'Radical transition' of economy needed to curb climate change: study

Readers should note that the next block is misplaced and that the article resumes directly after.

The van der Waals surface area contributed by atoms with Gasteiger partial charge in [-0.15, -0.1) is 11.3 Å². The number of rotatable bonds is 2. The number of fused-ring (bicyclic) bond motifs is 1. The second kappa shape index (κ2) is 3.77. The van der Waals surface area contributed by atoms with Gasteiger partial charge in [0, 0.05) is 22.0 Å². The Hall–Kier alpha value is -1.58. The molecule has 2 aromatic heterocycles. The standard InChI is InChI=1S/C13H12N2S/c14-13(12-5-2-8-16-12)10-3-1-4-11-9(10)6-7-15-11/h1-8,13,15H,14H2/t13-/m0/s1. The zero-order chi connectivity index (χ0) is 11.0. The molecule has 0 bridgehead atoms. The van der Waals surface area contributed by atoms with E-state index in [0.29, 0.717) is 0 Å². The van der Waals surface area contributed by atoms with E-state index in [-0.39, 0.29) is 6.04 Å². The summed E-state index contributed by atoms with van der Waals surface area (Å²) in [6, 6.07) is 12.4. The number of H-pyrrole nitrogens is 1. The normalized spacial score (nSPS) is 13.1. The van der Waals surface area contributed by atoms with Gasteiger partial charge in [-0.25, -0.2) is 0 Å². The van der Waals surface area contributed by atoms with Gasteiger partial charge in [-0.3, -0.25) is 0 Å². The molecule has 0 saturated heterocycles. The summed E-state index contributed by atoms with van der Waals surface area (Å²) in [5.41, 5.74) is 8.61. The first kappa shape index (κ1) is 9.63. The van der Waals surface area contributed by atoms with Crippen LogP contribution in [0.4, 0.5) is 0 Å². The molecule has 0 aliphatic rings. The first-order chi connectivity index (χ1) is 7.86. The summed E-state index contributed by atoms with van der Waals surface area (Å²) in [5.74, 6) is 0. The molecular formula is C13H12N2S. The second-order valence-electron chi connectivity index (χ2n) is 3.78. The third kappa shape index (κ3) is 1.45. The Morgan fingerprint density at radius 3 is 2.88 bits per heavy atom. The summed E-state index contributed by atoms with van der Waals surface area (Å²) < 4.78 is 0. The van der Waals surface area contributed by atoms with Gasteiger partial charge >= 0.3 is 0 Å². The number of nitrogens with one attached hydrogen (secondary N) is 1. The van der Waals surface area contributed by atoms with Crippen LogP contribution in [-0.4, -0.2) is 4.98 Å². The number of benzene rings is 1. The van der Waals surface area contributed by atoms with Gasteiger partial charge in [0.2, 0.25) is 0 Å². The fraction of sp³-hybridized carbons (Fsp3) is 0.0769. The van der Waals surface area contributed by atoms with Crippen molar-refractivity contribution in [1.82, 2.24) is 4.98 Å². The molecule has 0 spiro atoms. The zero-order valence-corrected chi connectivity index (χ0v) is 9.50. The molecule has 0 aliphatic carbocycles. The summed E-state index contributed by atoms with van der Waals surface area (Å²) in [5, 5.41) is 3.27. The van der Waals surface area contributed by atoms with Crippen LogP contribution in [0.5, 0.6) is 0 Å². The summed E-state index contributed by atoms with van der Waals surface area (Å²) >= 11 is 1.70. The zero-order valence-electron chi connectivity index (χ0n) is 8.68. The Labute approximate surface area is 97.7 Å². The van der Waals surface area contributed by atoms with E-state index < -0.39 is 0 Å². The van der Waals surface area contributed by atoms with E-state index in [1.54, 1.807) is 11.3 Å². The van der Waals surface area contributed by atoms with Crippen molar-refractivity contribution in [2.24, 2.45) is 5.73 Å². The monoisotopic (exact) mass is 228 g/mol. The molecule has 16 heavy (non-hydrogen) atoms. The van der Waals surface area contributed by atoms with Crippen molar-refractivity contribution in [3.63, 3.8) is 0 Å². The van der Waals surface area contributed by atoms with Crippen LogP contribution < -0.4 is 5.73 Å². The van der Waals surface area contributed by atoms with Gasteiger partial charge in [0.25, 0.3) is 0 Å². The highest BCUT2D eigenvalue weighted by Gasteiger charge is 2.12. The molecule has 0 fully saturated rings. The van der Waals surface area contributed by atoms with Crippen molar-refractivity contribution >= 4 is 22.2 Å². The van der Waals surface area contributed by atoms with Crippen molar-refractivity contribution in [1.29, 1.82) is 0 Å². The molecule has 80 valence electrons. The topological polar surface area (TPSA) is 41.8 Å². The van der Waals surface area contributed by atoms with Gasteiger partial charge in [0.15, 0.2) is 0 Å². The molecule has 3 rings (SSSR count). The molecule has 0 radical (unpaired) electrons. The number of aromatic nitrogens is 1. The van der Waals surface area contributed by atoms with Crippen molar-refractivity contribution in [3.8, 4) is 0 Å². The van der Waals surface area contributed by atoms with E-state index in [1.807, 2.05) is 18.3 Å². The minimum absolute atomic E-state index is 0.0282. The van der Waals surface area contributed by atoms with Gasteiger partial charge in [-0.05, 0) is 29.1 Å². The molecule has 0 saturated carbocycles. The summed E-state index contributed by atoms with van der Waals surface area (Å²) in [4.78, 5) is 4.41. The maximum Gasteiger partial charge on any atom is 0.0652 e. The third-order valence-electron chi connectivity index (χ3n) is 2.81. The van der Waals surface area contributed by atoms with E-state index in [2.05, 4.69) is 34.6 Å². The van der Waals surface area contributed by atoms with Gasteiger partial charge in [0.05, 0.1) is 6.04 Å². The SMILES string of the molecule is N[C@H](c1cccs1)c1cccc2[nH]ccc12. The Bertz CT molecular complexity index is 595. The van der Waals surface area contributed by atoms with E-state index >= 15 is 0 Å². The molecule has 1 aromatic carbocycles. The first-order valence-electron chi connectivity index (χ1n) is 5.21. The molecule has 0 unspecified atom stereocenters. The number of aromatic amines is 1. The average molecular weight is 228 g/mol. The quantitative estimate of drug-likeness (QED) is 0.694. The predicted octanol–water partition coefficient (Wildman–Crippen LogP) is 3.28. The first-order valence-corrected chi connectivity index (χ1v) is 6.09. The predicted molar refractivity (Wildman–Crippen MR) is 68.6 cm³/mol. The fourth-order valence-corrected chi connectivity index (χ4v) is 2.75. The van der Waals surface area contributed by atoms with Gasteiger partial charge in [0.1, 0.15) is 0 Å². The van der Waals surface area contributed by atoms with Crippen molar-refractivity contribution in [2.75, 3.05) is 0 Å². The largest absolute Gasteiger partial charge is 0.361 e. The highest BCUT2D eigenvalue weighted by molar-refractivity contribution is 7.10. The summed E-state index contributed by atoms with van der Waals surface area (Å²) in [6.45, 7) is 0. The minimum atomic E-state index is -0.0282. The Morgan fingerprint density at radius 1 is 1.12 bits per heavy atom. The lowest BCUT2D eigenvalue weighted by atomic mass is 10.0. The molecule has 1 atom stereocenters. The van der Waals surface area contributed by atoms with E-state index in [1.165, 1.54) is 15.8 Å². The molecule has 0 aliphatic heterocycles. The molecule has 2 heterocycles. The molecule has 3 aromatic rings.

By Alister Doyle BONN, Germany (Reuters) - Harmful impacts of global warming such as heat waves and sea level rise are mounting and show a need for a "radical transition" to a greener economy, a study presented at U.N. climate talks said on Tuesday. Damage is growing even though average temperatures have risen only 0.85 degree Celsius (1.5 Fahrenheit) above pre-industrial times, less than half the 2C set as a maximum acceptable rise by almost 200 nations, it said. "Negative impacts are not only something in the future – they are something now," said Zou Ji, a co-leader of the U.N. review of consultations about science policy for governments working on a U.N. climate deal in Paris in December. All sides at the presentation of the report, on the sidelines of June 1-11 talks on the Paris accord, said government promises so far for curbs on greenhouse gas emissions were too weak to stay below the 2C goal. "Limiting global warming to below 2C necessitates a radical transition ... not merely a fine tuning of current trends," according to the report based on talks between experts and governments. Such a transition would mean deep cuts in greenhouse gases, shifting from fossil fuels such as coal and oil to renewable energies such as wind, hydro and solar power, it said. The report also concluded that the 2C goal was too often wrongly viewed as an acceptable maximum, a "guardrail" up to which climate change would be manageable. But impacts of climate change, such as damage to coral reefs or a melt of Greenland's ice that is raising sea levels, showed risks were already increasing. "The guardrail concept in which up to 2C would be considered safe would be better seen as an upper limit, a defense line," said Andreas Fischlin, a co-leader of the report. Thomas Stocker, a senior Swiss scientist from the U.N.'s Intergovernmental Panel on Climate Change, said governments faced tough choices in managing the risks of warming. "The elephant in the room is what we can do to change the trend in emissions," he told delegates. Many developing nations favor setting a ceiling of 1.5C above pre-industrial times, arguing that their economies are vulnerable to impacts such as storms, floods, droughts and sea level rise. Collin Beck, representing the Solomon Islands, said scientists should do more to examine ways to set up a defense line against 1.5 degrees. (Reporting by Alister Doyle; Editing by Tom Heneghan)

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